I remember aprons, those lovely, stained companions that mother wore so beautifully in the kitchen while she worked to make our family a meal.
Growing up, I can’t remember a time when my mom didn’t wear an apron while she was cooking big holiday meals. She wore aprons other times as well, but I mostly remember the special meals she cooked at Easter, Thanksgiving, and Christmas in her half aprons. She wore it to cover her nice clothes she wore for the holiday.
When I asked my mom about the aprons she wore and what she remembers, she reminisced about making an apron as a grade school project, probably back in the late 1930’s or early 1940’s. It was made of three handkerchiefs and one yard of grosgrain ribbon. She still remembers that one handkerchief was left uncut, one was cut into two triangles and sewn on the sides of the full one. The third handkerchief was cut in half and used as the ruffle on the bottom. The ribbon was used as ties. It’s funny, I too made an apron in my home economics class in high school, which I still have. Aprons seem to be timeless.
Aprons are not a thing of the past.
It may seem that aprons are a thing of the past, but nothing can be further from the truth. Just look on line and you will see aprons and patterns for aprons for sale. And aprons are not just for women, men wear them as well, especially those that like to grill! I use an apron in the kitchen to protect my clothing from my many splatters and spills while I cook and even sometimes when I sit down to eat. It works!
Here are some ways about how to use aprons with an older family member:
- Some older folks do use adult bibs to protect their clothing while they eat. My grandmother used one, but wasn’t a fan of it. An apron might be a perfect alternative if they dislike using a bib. While there are half aprons, I do like the bib aprons to protect shirts, dresses, and pants.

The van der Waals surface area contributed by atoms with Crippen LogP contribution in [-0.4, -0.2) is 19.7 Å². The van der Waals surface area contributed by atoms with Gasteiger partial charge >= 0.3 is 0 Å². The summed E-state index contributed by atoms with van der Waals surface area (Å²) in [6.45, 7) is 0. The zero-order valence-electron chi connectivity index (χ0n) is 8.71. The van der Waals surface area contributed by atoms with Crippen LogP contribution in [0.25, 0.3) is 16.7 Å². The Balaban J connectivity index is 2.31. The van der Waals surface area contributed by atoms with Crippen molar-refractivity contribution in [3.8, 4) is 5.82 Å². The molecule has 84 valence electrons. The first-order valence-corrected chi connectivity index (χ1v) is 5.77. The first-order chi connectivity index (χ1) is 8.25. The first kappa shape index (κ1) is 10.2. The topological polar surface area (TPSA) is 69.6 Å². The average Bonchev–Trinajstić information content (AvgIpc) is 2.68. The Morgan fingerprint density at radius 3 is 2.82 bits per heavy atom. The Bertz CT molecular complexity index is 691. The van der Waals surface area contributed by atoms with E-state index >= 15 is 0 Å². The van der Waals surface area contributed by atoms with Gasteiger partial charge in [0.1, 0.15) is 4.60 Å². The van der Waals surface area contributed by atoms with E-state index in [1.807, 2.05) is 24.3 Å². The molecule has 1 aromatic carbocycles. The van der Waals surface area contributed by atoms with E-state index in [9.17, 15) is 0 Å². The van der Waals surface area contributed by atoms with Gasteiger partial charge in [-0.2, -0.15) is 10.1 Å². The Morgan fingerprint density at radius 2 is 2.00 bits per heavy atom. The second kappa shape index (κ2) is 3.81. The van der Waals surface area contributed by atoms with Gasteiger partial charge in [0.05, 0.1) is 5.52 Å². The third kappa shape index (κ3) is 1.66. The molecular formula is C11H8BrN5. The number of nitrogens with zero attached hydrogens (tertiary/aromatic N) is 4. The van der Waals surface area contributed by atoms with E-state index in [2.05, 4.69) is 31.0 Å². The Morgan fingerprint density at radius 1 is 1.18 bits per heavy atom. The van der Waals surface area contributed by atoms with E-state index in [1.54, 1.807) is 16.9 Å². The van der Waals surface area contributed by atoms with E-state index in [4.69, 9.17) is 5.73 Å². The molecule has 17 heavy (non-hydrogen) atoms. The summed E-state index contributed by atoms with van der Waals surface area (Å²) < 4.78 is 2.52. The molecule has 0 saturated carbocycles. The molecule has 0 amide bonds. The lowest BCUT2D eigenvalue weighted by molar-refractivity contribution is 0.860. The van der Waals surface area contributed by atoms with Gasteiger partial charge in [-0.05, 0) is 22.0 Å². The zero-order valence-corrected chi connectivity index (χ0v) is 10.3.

- Aprons come in all different colors, fabric, and sayings. While a man might enjoy a hunting or sports themed apron, a women might enjoy colorful flowers. Find out what your family member enjoys and try to find an apron that works for them. If you sew, there are many patterns available with an unlimited choice of fabrics at fabric stores.
- Wearing an apron might give a family member a subtle hint or inspiration to help with some simple tasks in the kitchen. Helping in the kitchen helps give them a sense of purpose, an activity to enjoy, expose them to sensory (seeing, touching, eating, and smelling of foods), and a feeling of being together with other family members.
- Reminiscing about aprons is fun activity. I’m sure many older adults will remember a mother, grandmother, or great grandmother wearing an apron of one sort or another. If you have aprons stored in a drawer, why not pull them out and take a look at them. It’s fun to see the many different kinds, like the ones in the picture above. Look at the fabric, the tatters, the stains, and how they were made. Years ago, many were home sewn. Here are some reminiscing questions to ask:
*Do you remember wearing an apron?
*Do you remember your mother, grandmother, or another relative ever wearing an apron?
*When did you/they wear the apron? Each time you/they cooked, or other times?
*Did you ever make an apron? Did you buy one? Can you recall what the aprons looked like? Did any aprons have pockets?
*What did you/they use an apron for? Reminisce about the many uses you remember.
Here are some uses that I remember to get you started:
-to cover clothes from food splatters while cooking
-to wipe off a dusty dish that hasn’t been used in awhile
-to dry a wet dish
-to dry hands on
-to use as a quick pot holder
-the pockets in the aprons were used to keep a handkerchief, or a button that fell off someone’s shirt, or a tomato picked from the garden for dinner.
Here is a link to a website and a wonderful poem about Grandma’s Apron. This poem by Tina Trivett can be read to a family member and also used to reminisce about aprons.